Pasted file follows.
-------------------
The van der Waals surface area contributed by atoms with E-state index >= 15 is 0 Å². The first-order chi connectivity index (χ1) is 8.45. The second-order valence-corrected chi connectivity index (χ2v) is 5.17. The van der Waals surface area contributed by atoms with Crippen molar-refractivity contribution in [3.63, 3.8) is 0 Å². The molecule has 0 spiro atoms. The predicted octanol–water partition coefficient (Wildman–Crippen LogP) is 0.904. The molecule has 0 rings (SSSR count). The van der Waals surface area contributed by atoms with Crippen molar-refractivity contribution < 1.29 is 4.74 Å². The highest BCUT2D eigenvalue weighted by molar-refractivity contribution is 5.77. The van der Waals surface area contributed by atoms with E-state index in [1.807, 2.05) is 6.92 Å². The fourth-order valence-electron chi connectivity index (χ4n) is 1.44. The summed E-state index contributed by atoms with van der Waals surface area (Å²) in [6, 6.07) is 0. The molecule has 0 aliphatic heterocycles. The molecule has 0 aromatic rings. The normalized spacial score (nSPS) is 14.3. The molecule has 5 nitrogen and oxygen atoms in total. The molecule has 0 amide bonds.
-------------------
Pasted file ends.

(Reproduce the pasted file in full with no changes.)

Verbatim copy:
The van der Waals surface area contributed by atoms with E-state index >= 15 is 0 Å². The first-order chi connectivity index (χ1) is 8.45. The second-order valence-corrected chi connectivity index (χ2v) is 5.17. The van der Waals surface area contributed by atoms with Crippen molar-refractivity contribution in [3.63, 3.8) is 0 Å². The molecule has 0 spiro atoms. The predicted octanol–water partition coefficient (Wildman–Crippen LogP) is 0.904. The molecule has 0 rings (SSSR count). The van der Waals surface area contributed by atoms with Crippen molar-refractivity contribution < 1.29 is 4.74 Å². The highest BCUT2D eigenvalue weighted by molar-refractivity contribution is 5.77. The van der Waals surface area contributed by atoms with E-state index in [1.807, 2.05) is 6.92 Å². The fourth-order valence-electron chi connectivity index (χ4n) is 1.44. The summed E-state index contributed by atoms with van der Waals surface area (Å²) in [6, 6.07) is 0. The molecule has 0 aliphatic heterocycles. The molecule has 0 aromatic rings. The normalized spacial score (nSPS) is 14.3. The molecule has 5 nitrogen and oxygen atoms in total. The molecule has 0 amide bonds.